USS Mount Whitney Finishes BALTOPS 2018

USS Mount Whitney (LCC 20) concluded the 46th iteration of exercise Baltic Operations (BALTOPS) in Kiel, Germany, June 15.

During the two-week BALTOPS exercise, over 100 drills in surface, subsurface, air defense, mine countermeasures, maritime interdictions and joint personnel recovery were completed among the 43 maritime units, 60 aircraft, and approximate 5,000 maritime, ground and air force.

“The Mount Whitney performed as the flagship and communications platform for Naval Striking and Support Forces NATO,” said Capt. Robert Aguilar, Mount Whitney’s commanding officer. “Our motto, ‘Vox Marxis’ – voice of the sea – was never truer as we ensured that the commander’s voice was heard timely and accurately.”

The 46-year-old ship has been undergoing an extensive service life extension program, which will extend its active service life to 2039.

“It is my belief that for the next 21 years the Mount Whitney and BALTOPS will be inextricably intertwined,” said Aguilar.

The annual joint maritime exercise is designed to improve flexibility and interoperability among the participants.

Although the exercise was large and complex, Vice Adm. Lisa Franchetti, commander, U.S. 6th Fleet and commander, Naval Striking and Support Forces NATO (STRIKEFORNATO), said that the exercise demonstrates the three key “C”‘s: commitment, capability and cohesion.

“By training together on a regular basis in this strategically important part of the world we enhance the interoperability and demonstrate the capability of NATO allies and partners to operate across the spectrum of maritime operations,” said Franchetti.

Franchetti believes that no single nation can address today’s challenges alone and knows NATO is stronger when they work together.

“The fact that this is the 46th occurrence of BALTOPS demonstrates our combined and enduring willingness to work toward our common goals of regional security and stability,” said Franchetti.

The exercise trained in many familiar areas such as anti-surface operations, anti-submarine warfare and amphibious operations, but this year included new events to expand the participant’s skill sets.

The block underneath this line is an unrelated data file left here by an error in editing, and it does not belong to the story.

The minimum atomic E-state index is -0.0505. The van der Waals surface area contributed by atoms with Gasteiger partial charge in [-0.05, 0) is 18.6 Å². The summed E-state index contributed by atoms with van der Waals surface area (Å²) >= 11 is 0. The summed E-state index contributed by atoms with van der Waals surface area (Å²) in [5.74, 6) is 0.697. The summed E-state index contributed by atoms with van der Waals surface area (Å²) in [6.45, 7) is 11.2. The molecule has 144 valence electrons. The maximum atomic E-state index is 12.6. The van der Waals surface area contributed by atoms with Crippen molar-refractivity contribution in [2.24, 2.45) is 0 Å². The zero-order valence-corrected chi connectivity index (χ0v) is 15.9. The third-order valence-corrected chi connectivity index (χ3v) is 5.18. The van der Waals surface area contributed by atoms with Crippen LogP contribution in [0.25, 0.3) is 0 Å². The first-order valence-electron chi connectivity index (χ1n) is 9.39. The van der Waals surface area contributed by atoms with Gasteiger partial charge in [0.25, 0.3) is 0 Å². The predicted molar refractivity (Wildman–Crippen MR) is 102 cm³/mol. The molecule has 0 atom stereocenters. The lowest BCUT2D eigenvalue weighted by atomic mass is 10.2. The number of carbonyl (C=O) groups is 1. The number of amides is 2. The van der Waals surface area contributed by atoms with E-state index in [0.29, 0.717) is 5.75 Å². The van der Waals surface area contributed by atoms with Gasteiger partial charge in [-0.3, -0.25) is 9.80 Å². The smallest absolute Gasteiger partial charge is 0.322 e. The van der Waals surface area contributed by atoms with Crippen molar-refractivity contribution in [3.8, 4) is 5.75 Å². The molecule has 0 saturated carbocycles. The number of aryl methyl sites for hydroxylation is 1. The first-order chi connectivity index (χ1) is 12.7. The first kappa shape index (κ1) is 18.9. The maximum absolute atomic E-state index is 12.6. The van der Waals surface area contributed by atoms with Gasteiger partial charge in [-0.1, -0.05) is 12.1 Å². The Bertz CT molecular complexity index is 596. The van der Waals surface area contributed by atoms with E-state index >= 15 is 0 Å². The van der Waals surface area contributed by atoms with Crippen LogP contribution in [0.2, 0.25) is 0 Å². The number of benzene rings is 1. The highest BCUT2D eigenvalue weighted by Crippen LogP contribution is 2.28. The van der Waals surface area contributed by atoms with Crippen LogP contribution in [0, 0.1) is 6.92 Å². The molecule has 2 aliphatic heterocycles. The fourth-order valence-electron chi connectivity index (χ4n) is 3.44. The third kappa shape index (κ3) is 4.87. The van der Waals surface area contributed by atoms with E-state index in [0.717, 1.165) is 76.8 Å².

“Joint personnel recovery has been included for the first time, with a focus on recovery in the maritime domain,” said Franchetti. “The mine countermeasures units also participated in several operations and technological experimentation measures, designed to advance our collective efforts in mine warfare.”

This BALTOPS exercise also featured a particular focus on mission command and information sharing.

“We have empowered task group commanders and their subordinates with a challenging ‘free-play’ exercise, which has tested tactical cunning, initiative and cooperation with air and land forces,” said Royal Navy Rear Adm. Guy Robinson, OBE, deputy commander of STRIKFORNATO. “I have been most impressed with notably improved teamwork, interoperability and warfighting effectiveness that all participants have demonstrated over the last two weeks.”

This type of naval coordination, exemplified by the crew of the Mount Whitney and all the other vessels that were part of BALTOPS, underscores the critical importance of being prepared, said the U.S. ambassador to Germany, Richard Grenell.

Having served as the director of communications and public diplomacy for the U.S. ambassador to the United Nations, Grenell has a wealth of international relations experience in issues ranging from the war on terror to nuclear proliferation.

“The BALTOPS exercise is perfectly timed with the upcoming NATO Summit in Brussels in July,” said Grenell. “It highlights the U.S. commitment to defend all NATO territory and underscores the critical importance of interoperable forces from the alliance working across all services – land, air and sea – to ensure peace and freedom.”

Grenell said that the U.S. forces’ presence in Europe is of enormous strategic importance.

“It’s important that we join with our NATO partners to take further steps that will enhance the alliance’s deterrence and defense posture,” said Grenell.

Beginning in 1972, BALTOPS continues to be an excellent opportunity for NATO and regional partners to strengthen interoperability through a series of combined tactical maneuvers and scenarios.

The 17 participating nations included: Belgium, Canada, Denmark, France, Germany, Latvia, Lithuania, the Netherlands, Norway, Poland, Romania, Spain, Turkey, the U.K., the U.S., Finland and Sweden.